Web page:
Slow feeders

What are the best slow feeders for hay ?
To add, for a barefoot horse, in the stall, but maybe in turnout

In a barn or turnout situation?

And is your horse shod or barefoot? And do you want slow feeders as in not a net? Or are net feeders ok?

Just to get started, you’ve got Nibble Nets (and their ilk) and hay pillows for barefoot horses that you just throw on the ground. For non-net types, you’ve got Saavy Feeders and PortaGrazers (like, many, many styles). I’m sure there are many, many options. Personally, I use a PortaGrazer in the stall + a nibble net at night (pony likes the nibble net but the portagrazer is better posturally, and she has spine/neck issues).

You’ll have to share more details of what you’re looking for to narrow down what the “best” option is for your situation :slight_smile:

1 Like

For the stall we installed the tough 1 collapsible hay hoops (similar to the hay chicks collapsible feeder) I our 26 stall barn. We installed them so the net that was provided hangs about 6 inches off the ground (about 56" at the top) and have yet to have an issue with all of our horses that have shoes pawing at them.

The pros:

  • they are easy to load and latch once you figure out the trick

  • The original nets hold about 12 to 16 lb of hay

  • The holes are big enough to not frustrate most horses but small enough that it definitely slows them down

  • We have definitely seen a significant reduction in hay waste, labor due to stall cleaning and the hay dunking has been immensely reduced.

  • the nets are easy to replace and the hoops are also easy to install.

  • our facility is a boarding facility and the vast majority of owners have been very receptive in a positive way plus the skeptical owners really enjoy the nets after a couple of weeks

  • The one owner who opted not to use the hay hoop (due to a horse medically needing an even lower hay solution) and switch over to hay pillows removed her net and the hoop is still installed in the stall. It’s flat to the wall and has yet to cause any issues.

  • Best of all the horses happily munch on the hay through about a 12-hour period.

Cons:

  • The welds on the latch mechanism suck. However unless you have a very aggressive eater, we haven’t had issues with them popping open with my eye hook stopper.

  • The replacement net absolutely suck. They are thin and wear out way too quickly.

New pro because I hated the replacement nets:

  • because I absolutely hate the replacement nets I went on a Google search to see if there is anything else as an option and found a much heavier nylon ribbon net that works with the hay hoops that we purchased. They are freaking amazing! A horse would have to be very creative to get their shoe caught in it, It holds more than the original nets, It’s easier to load and if I need to make the holes smaller I can put another net inside.

  • The only semi-con this style net is the original rope used to attach it to the hoop was too sturdy. The solution was using bailing twine.

I would avoid the ones with the metal grate, having had a horse damage his gums and wear a groove in a tooth pressing on it. YMMV, some horses do fine with them.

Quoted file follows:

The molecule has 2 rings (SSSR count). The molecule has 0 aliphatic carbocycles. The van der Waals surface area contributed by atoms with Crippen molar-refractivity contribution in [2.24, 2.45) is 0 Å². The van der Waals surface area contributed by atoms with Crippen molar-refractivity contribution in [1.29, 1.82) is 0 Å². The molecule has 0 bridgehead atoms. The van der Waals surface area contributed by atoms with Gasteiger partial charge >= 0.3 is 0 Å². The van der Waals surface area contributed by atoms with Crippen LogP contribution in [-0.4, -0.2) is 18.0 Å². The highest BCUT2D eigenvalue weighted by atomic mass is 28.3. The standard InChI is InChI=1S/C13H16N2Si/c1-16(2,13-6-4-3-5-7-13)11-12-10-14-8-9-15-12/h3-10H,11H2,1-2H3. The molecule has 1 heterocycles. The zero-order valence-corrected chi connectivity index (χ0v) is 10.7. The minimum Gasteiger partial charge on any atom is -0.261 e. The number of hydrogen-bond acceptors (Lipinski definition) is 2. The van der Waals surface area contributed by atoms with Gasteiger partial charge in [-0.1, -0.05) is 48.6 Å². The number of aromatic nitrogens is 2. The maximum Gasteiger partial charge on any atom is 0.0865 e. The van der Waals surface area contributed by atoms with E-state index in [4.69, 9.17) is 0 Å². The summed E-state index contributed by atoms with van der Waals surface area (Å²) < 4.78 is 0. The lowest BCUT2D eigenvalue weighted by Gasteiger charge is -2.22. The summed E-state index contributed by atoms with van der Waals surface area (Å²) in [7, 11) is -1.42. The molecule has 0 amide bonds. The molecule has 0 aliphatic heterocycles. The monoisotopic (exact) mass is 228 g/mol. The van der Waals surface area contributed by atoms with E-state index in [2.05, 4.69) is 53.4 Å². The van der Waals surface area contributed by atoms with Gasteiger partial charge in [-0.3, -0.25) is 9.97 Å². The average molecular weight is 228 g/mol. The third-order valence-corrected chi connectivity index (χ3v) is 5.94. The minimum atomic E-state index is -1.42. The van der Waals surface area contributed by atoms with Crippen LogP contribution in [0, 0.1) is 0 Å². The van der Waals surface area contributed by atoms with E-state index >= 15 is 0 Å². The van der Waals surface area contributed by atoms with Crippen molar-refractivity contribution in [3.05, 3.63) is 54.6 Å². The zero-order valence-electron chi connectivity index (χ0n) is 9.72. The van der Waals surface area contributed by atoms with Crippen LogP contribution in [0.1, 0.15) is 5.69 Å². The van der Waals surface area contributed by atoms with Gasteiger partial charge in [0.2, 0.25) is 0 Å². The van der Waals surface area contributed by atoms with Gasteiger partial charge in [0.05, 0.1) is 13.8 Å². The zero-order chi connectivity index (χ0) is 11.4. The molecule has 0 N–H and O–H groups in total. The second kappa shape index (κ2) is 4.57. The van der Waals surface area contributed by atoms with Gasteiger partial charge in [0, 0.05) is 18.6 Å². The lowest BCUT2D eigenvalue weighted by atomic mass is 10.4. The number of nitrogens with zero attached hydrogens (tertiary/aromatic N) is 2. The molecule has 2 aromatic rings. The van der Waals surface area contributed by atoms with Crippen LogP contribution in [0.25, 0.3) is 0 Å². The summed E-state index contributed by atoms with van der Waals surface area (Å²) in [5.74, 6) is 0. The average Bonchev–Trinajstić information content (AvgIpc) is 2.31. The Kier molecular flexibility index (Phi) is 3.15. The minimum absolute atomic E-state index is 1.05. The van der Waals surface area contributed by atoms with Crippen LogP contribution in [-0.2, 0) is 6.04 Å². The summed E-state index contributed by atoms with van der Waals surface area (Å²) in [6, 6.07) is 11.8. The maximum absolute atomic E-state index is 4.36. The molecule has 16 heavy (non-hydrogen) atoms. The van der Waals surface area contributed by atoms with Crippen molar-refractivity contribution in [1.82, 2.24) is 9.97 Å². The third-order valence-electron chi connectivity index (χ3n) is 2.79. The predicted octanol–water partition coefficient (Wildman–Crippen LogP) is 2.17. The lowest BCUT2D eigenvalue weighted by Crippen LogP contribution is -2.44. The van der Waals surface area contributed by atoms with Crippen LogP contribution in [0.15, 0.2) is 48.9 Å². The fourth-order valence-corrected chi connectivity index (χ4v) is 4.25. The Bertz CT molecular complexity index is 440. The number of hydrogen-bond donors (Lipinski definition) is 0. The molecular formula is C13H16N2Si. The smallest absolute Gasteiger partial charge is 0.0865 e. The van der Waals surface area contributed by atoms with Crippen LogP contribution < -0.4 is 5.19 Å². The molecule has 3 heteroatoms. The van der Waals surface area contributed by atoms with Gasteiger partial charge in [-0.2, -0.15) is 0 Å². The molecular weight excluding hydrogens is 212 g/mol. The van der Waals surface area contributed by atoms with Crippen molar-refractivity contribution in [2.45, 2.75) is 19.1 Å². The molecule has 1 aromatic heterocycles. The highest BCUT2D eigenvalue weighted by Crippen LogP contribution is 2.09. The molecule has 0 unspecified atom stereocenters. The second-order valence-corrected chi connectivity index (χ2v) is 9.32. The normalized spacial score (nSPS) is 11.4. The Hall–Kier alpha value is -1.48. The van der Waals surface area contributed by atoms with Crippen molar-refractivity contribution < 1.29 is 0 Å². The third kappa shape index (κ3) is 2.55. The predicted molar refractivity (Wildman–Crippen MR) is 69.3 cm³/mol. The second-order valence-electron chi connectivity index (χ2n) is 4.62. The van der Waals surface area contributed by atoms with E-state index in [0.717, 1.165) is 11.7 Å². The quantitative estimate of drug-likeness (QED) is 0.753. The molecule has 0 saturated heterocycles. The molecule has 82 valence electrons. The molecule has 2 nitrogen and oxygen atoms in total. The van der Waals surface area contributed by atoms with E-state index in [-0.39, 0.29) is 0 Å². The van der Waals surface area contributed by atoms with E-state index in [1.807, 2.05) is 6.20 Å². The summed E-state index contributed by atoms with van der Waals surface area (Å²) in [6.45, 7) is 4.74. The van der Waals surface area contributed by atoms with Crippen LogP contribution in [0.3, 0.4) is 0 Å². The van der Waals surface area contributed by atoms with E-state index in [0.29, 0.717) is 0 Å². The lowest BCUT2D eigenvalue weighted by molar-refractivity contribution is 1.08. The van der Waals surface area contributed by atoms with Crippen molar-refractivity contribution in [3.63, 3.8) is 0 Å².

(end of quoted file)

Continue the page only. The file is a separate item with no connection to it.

I like the Nibble Nets. I think they are the only things that have improved in quality over the years. But hanging on the wall does mean the horse might twist their head/neck to get to the hay, and that can cause issues for some.

Haychix nets have also held up well. I tried their frame that flips down but it got bent and then would never close properly again. Hanging the nets is more work but does not have any issues.

1 Like

I’ve been a HayChix customer for years and won’t buy any other nets. Super tough, varied hole sizes and they pay for themselves within a short time.

I’ve got 2 of the wall feeder assemblies for my big run in but only use those for the occasional orchard/alfalfa flake my Perch-X and donkey get. Main hay is fescue-mix round bales in the 1" HayChix Round Bale net, in a cradle, under a big shed. Zero waste!

Barefoot. While in the stall.

I have and love porta grazers. I tried alllll the slow feed nets and spent tons of money and they just don’t last. The porta grazers have lasted years looking good as new and no waste!! Love it.

A friend set up a slow feed net to attach into a small water trough. This allowed the net to be on the ground, but clean. Hanging nets can make some horses have neck problems as they have to twist their head to eat.

Next year, we are planning to build feeders with a net cover: the idea that we can put a few flakes in the feeder, and then pull the net over and latch it down. We will probably still feed some hay on the ground, but keep them busy with the feeders between feedtimes.

1 Like

I got this thing from Schneider’s and I love it!


It’s not a true slow feeder, but one could easily drop a filled slowfeed net into it or, just buy the slowfeed version: https://www.sstack.com/easy-up-slow-feed-corner-floor-hay-rack/p/42409/
I thought about the Porta grazers but my pony didn’t do well with the Helix feeder.
You could probably get a local welder to make something similar, but I wanted it fast and it shipped for free.
(I did add a bit of pool noodle at the joint in the center bc I felt like it wasn’t finished as nicely as I’d like it to be, but once I did that, I’m very pleased with it.)

I also use a Tough One collapsible hay hoop, but I replaced the original net with a small hole one. It has moved around from barn to barn with us and is still holding up fine after 7 years. I mount it so that bottom of net is about 2 feet from the floor, and clip the bottom to an eye bolt in the wall. This prevents mare from pulling and jerking it around, must be bad for the neck!
It is easy to install, quick and easy to fill the net. BO liked it enough to buy them for other stalls.